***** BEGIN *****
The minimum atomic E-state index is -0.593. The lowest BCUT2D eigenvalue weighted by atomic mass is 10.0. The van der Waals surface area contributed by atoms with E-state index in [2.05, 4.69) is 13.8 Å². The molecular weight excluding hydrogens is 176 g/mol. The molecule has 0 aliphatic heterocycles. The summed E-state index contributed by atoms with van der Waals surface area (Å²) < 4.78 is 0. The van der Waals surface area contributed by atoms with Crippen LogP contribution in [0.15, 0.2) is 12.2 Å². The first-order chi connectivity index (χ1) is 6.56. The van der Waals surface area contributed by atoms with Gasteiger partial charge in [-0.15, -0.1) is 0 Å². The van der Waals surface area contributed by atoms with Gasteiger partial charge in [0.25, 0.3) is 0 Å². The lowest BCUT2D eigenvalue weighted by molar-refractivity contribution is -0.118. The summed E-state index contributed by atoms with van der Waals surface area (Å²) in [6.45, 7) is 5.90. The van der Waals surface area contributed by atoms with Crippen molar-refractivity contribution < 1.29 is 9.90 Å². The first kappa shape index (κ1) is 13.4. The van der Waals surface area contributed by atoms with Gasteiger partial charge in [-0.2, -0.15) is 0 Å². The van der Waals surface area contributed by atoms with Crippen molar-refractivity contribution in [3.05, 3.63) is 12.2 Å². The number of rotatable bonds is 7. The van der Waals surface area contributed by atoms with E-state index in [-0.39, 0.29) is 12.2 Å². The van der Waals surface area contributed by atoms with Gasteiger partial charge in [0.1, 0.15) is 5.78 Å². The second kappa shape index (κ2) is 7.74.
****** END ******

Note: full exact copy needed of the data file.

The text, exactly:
The minimum atomic E-state index is -0.593. The lowest BCUT2D eigenvalue weighted by atomic mass is 10.0. The van der Waals surface area contributed by atoms with E-state index in [2.05, 4.69) is 13.8 Å². The molecular weight excluding hydrogens is 176 g/mol. The molecule has 0 aliphatic heterocycles. The summed E-state index contributed by atoms with van der Waals surface area (Å²) < 4.78 is 0. The van der Waals surface area contributed by atoms with Crippen LogP contribution in [0.15, 0.2) is 12.2 Å². The first-order chi connectivity index (χ1) is 6.56. The van der Waals surface area contributed by atoms with Gasteiger partial charge in [-0.15, -0.1) is 0 Å². The van der Waals surface area contributed by atoms with Gasteiger partial charge in [0.25, 0.3) is 0 Å². The lowest BCUT2D eigenvalue weighted by molar-refractivity contribution is -0.118. The summed E-state index contributed by atoms with van der Waals surface area (Å²) in [6.45, 7) is 5.90. The van der Waals surface area contributed by atoms with Crippen molar-refractivity contribution < 1.29 is 9.90 Å². The first kappa shape index (κ1) is 13.4. The van der Waals surface area contributed by atoms with Gasteiger partial charge in [-0.2, -0.15) is 0 Å². The van der Waals surface area contributed by atoms with Crippen molar-refractivity contribution in [3.05, 3.63) is 12.2 Å². The number of rotatable bonds is 7. The van der Waals surface area contributed by atoms with E-state index in [-0.39, 0.29) is 12.2 Å². The van der Waals surface area contributed by atoms with Gasteiger partial charge in [0.1, 0.15) is 5.78 Å². The second kappa shape index (κ2) is 7.74.